"Accidental Racist" was a collaboration with the rapper LL Cool J. It tried to reconcile southern pride with the region's legacy of racism through a dialogue between the two artists. Many critics found it flat-footed, if well-intentioned.


PAISLEY: (Singing) I'm proud of where I'm from...

LL COOL J: (Rapping) If you don't judge my gold chains...

PAISLEY: (Singing) ...But not everything we've done.

LL COOL J: (Rapping) ...I'll forget the iron chains.

PAISLEY: (Singing) And it ain't like you and me can rewrite history.

I quickly learned, (laughter) as you can imagine, about this third rail. And I was very naive in thinking that we could write something that would feel the same way that other topics feel when you discuss them. When you discuss racism, it's almost a no-win scenario but I don't think that means we shouldn't be discussing it. Does that make sense?

GREENE: Do you think the backlash was fair?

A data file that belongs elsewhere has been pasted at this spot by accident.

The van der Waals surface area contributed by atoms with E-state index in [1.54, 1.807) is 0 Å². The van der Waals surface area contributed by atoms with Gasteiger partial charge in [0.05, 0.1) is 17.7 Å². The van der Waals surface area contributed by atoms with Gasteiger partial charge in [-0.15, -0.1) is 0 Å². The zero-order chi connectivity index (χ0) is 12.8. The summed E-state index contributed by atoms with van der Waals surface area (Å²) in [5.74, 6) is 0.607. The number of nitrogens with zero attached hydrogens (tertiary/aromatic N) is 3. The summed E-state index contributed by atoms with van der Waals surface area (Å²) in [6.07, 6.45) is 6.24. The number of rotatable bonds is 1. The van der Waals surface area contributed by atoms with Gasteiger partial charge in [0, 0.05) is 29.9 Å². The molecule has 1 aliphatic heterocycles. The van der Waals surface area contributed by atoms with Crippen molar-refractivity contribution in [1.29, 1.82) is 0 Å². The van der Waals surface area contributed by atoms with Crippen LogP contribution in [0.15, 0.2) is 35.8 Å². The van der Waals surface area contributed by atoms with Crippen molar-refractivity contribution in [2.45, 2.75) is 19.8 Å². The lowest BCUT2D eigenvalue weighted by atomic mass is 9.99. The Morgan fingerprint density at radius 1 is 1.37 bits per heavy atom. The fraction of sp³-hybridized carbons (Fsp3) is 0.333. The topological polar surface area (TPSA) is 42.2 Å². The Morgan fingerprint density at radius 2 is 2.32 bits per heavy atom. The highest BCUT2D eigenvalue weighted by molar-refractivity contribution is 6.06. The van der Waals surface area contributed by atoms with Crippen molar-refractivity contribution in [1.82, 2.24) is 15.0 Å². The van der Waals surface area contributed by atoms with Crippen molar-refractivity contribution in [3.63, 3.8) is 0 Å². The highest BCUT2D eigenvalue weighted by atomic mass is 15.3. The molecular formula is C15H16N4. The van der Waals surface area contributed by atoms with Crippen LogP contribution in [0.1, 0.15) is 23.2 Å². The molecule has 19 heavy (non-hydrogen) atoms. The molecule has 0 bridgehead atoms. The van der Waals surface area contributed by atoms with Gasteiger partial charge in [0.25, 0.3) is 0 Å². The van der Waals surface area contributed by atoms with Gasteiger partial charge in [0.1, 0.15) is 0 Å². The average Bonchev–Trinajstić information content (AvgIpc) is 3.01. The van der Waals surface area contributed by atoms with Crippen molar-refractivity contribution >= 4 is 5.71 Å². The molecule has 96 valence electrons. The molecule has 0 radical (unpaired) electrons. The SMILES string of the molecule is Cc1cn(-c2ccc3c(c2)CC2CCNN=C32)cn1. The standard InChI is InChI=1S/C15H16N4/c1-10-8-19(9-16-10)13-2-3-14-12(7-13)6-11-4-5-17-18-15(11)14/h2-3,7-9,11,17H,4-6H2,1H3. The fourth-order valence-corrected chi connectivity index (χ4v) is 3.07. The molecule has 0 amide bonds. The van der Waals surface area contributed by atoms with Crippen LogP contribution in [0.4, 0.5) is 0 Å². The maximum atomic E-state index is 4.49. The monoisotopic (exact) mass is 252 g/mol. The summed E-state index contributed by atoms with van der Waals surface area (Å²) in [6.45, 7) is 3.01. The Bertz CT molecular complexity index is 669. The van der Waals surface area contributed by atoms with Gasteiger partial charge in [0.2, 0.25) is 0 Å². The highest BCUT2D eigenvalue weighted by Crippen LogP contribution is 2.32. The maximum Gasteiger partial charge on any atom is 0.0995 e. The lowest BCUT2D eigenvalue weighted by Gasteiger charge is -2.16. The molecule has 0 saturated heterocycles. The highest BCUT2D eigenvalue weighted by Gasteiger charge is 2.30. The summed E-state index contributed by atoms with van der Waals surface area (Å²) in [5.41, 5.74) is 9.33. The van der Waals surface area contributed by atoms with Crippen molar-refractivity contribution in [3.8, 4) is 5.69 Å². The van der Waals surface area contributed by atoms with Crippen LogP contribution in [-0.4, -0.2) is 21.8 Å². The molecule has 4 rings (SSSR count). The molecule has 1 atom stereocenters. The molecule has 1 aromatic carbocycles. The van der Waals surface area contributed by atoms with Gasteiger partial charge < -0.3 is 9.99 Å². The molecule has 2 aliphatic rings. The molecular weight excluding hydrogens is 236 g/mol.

PAISLEY: Well, it depends. I mean, fair in the sense that if you - one of my brilliant co-writers told me early on when I would get really mad about a line that he didn't like, he'd - like, well, you can tell me all you want that I'm wrong but I'm not. I don't like it (laughter). Any true feelings of dislike are warranted and they need to be explored.

GREENE: And Brad Paisley has kept pushing boundaries. His new album has two songs with a producer better known for his work with artists like Justin Timberlake. It's the hip-hop producer Timbaland.

PAISLEY: When I sat down with Tim, he said, I want to do something country but I mean country. He's, like, I think where our worlds meet the best and the coolest spot is bluegrass.

GREENE: And you said yeah, I agree, or you were like, what the hell are you talking about?

PAISLEY: I knew exactly what he meant.